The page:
Saturday, November 03, 2007
Mr. Cheapie's Frugal Budget Tips
So you experience like a hamster whirling your wheel? The faster you run, the faster the wheel spins. Just when you get a raise, you detect the terms of hamster wheels jumps!
Mr. Cheapie is here with his super-charged budget-cutting tips.
One of the biggest waste materials of money is eating house meals. You can cook a repast at home for about 2 cents a plate. Just set remnants in the microwave, and Presto!
Those same remnants cost a batch more at a restaurant. They name it "the buffet", and they sell it to you for $10.95.
Consider also the steak dinner that costs, say, $7 at home. At the restaurant, you pay $13.95 for the same meal. Or, if you desire fancy napkins, $39.95.
Funny thing about eating at home; you don't pay tax. But measure into a restaurant, and conjecture who leaps in: "Hello, my name is Taxman. I'll be your server tonight. Would you like to begin with something to drink? Perhaps a very nice glass of wine? That volition be 50 cents, plus the terms of the wine, of course."
"Why would you tax my wine?" Mr. Cheapie wonders. "It's not like the authorities made it."
"Who make you believe maintains this country free and safe so that you can enjoy your wine?" Taxman demands. "Do you believe Saddam Husain would allow you imbibe vino if he was still in power?"
"I don't see how he could halt me."
"Hah!" Taxman replies. "He have undercover agents everywhere. He cognizes you imbibe vino and he have targeted this very bottle to self destruct."
"Actually, I don't imbibe wine. His undercover agents must run on the same engineering as his scudding missiles," Mr. Cheapie muses. "How about a steak dinner?"
"An first-class choice," Taxman beams. "That volition be $1.73, plus the terms of the meal."
"Now what?" Mr. Cheapie demands. "Are you saying that Saddam is targeting my steak."
"Of course of study not," Taxman giggles. "We have got him locked away. But ticker out for North Korea."
"North Koreans are starving," Taxman explains. "They don't have got steaks."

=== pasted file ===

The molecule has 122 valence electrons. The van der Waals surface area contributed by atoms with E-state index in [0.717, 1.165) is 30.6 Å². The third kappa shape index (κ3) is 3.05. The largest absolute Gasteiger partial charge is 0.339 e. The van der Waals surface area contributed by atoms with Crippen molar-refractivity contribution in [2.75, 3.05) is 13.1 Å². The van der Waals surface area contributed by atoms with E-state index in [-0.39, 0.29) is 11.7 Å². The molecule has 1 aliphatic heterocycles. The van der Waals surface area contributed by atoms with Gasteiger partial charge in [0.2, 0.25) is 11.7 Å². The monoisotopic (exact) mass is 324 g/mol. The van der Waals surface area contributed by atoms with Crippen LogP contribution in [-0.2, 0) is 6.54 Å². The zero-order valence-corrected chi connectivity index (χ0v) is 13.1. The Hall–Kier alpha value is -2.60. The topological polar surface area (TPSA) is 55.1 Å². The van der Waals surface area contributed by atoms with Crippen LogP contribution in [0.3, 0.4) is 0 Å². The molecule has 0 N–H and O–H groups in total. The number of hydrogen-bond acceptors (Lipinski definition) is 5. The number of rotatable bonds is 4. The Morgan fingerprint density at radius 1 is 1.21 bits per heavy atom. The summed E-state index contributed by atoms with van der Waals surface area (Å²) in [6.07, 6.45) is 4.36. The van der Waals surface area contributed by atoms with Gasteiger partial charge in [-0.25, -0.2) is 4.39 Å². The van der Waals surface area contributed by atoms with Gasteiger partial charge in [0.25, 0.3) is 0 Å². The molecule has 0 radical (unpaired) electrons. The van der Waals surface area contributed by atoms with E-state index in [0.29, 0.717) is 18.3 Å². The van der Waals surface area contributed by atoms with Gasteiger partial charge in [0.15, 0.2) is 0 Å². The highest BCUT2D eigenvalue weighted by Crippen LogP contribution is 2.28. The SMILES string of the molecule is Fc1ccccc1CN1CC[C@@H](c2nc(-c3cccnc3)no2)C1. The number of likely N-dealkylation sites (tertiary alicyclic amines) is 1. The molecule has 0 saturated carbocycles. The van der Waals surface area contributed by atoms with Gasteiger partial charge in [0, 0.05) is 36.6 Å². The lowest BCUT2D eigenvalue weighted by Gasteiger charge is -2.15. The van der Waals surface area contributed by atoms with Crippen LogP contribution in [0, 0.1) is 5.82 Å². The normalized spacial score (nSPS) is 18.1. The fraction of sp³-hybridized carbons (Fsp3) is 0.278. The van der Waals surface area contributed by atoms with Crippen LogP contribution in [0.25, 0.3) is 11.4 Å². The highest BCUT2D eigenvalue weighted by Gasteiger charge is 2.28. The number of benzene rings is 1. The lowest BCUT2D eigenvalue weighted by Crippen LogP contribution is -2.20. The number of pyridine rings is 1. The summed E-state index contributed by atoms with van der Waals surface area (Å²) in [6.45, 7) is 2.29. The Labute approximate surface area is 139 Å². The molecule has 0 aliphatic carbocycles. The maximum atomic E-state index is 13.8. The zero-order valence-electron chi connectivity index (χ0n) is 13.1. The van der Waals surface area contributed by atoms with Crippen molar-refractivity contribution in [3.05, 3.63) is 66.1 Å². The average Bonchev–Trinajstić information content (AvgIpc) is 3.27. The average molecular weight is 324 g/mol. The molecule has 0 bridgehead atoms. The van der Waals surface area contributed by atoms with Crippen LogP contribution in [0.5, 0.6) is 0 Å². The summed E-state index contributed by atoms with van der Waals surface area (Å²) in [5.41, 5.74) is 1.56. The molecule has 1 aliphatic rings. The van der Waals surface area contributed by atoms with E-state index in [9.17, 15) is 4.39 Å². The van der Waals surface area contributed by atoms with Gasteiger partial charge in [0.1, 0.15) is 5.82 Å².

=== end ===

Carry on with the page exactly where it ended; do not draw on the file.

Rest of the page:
"Ah, so the North Korean authorities desires to take my steak and give it to their citizens."
"Not a chance. That would go against the functionary North Korean policy of famishment for all. They would never feed your steak to the people. But they would throw it up to twit them," Taxman grins. "Then they would throw it into the fire to fuel a atomic missile trained on this very tabular array you are sitting at."
"Which is why you need to tax my steak."
"Exactly," Taxman nods.
"It's wish a security deposit."
"That's right," Taxman smiles.
"It's protection money."
"You understand," Taxman winks.
"It's your tip."
"That's what I SA ... no it's not! It's national defense," Taxman insists.
At home, you never have got to tip the microwave. But, at the restaurant, your server anticipates 15%.
Mr. Cheapie have discovered a legal loophole to salvage 15% on your eating house bill. According to a national Mr. Cheapie survey, your plate usually have 15% too much nutrient on it. Set aside 15% of your meal. When your server come ups to accumulate his tip, wage him in food. Your server raved about today's special, so Mr. Cheapie is certain he will appreciate having some for himself.
If Taxman is your waiter, don't actually give him the food. Just taunt him with it -- then mail it to North Korea. Then they won't have got to blow up your tabular array to get it themselves. Why wage for national defense when the postal service can protect your freedom to eat for just the cost of a stamp?
Aren't you glad Mr. Cheapie offers such as useful, free advice?